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by José Igreja Matos

Anniversary of the UN Basic Principles on the Independence of the Judiciary

Amid attacks on judicial independence carried out by the governments of some European Union Member States, these words enshrined in the UN Principles have gained new momentum.

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“Exaggerate the essential, leave the obvious vague” (Van Gogh) 


When it comes to the UN Basic Principles of the Independence of the Judiciary (UN Principles), one might think it impossible to exaggerate them, given their fundamental nature. 

In light of recent global trends and the Covid-19 pandemic, the UN Principles remain more significant than ever and must be pursued as scrupulously as possible. 

While democracy has been in decline in recent years, the Covid-19 pandemic accelerated its downward trend. Since the coronavirus outbreak began, the protection of human rights has worsened in no less than 80 countries. Inevitably, as a cornerstone for the Rule of Law, the independence of the judiciary has suffered similarly. 

In a survey among the 44 national associations of judges, or similar bodies, that constitute the European Association of Judges—a regional group within the International Association of Judges (IAJ) comprised of 94 countries—around 50% of European members acknowledged that the situation of justice has worsened. Only 10% detected an improvement. Today, this number would likely be lower as the pandemic has impacted democracy worldwide.

“The judiciary shall decide matters before them (…) without any restrictions, improper influences, inducements, pressures, threats or interferences, direct or indirect, from any quarter or for any reason.”

Amid attacks on judicial independence carried out by the governments of some European Union Member States, these words enshrined in the UN Principles have gained new momentum. 

On 27 February 2018, the Court of Justice of the European Union (CJEU) in its Trade Union of Portuguese Judges or “ASJP” judgment issued a landmark ruling defining judicial independence. As set out in the decision, in each country “the body concerned shall exercise its judicial functions with complete autonomy, without being subject to any hierarchical link or any obligation of subordination in relation to any person, and without taking orders or instructions from any source, and shall thus be protected against any external intervention or pressure which might affect the independence of its members in the exercise of their judicial functions and influence their decisions.” 

The guidance set forth in the UN Principles is particularly relevant in light of the current state of affairs in the European Union. Unlike in earlier debates about the Rule of Law, judicial independence is now center stage, not only in the European Parliament but also in the European Commission. Sadly, the latter, as well as the European Council, have shown an inability to protect independent judges in desperate need of support, in contrast to the CJEU and the European Court of Human Rights.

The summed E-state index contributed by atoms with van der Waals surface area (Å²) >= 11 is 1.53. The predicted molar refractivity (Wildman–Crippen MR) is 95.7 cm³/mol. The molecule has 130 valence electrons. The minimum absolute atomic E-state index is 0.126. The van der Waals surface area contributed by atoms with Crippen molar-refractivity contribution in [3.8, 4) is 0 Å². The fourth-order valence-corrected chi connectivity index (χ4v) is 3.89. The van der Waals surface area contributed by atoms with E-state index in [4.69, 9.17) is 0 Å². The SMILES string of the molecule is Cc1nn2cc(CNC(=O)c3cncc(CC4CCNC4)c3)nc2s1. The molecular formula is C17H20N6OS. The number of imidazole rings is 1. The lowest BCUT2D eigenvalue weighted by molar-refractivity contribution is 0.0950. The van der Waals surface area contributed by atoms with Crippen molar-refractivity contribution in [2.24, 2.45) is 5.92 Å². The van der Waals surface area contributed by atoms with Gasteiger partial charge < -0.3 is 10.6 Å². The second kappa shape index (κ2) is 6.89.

Let us be clear: the future of Europe will be defined by the Rule of Law and its ability to uphold and protect it.

As president of the International Association of Judges and previously of the European Association of Judges, I insisted, time and again, on this appeal: the European Union requires “Marshall Plan”-levels of determination to save the Rule of Law. 

Judicial independence as outlined by the UN Principles is not negotiable or susceptible to compromises. It constitutes the “genetic code” underlying all impartial judges.

“ (…) members of the judiciary are like other citizens entitled to freedom of expression, belief, association and assembly; provided, however, that in exercising such rights, judges shall always conduct themselves in such a manner as to preserve the dignity of their office and the impartiality and independence of the judiciary.”

If a State deprives a judge of his/her independence, one cannot be considered a judge anymore, but rather a qualified expert, skilled in legal sciences. We may no longer have to challenge any litigants that are powerful or politically protected, but, at the end of the day, we would not be judges would not be at the service of all our fellow citizens. 

That is why impartial judges have raised their voices each time their independence is at stake. And each time, attempts to inhibit judges’ freedom of expression have multiplied in several regions and different countries. 

For authoritarian politicians, judges must be obedient and silent, no matter what. However, the IAJ—anchored on the described UN Principle—has repeatedly denounced imposed gags on the judiciary as unacceptable. 

Moreover, the right of freedom of expression of judges to address the functioning of judicial systems provides further cause to speak out each time the Rule of Law is in threat. The rulings of CJEU, in line with Opinion 18 (paragraph 41) of the Consultative Council of European Judges, underline this obligation. Regrettably, the recent Muzzle Laws forced upon the judiciary are not limited to Poland. Autocratic regimes persist in suppressing the voices of those who defy their ambitions of controlling the judiciary. The same phenomena arise in different forms in different regions. 

Tunisia is the most recent example of such attacks on the independence of the judiciary, which the Special Rapporteur for the Independence of Judges and Lawyers correctly denounced; the prolonged hunger strike of some of the country’s judges has been a terrible consequence of this assault on rule of law.

“Judges shall be free to form and join associations of judges or other organizations to represent their interests, to promote their professional training and to protect their judicial independence.”

Associations are essential to ensure the impartiality of judges; hence, the reason the Universal Charter of the Judge, adopted by the IAJ Central Council in Taiwan on November 17, 1999, and updated in Santiago de Chile on November 14, 2017, stated firmly that “the right of a judge to belong to a professional association must be recognized” (article 3-5).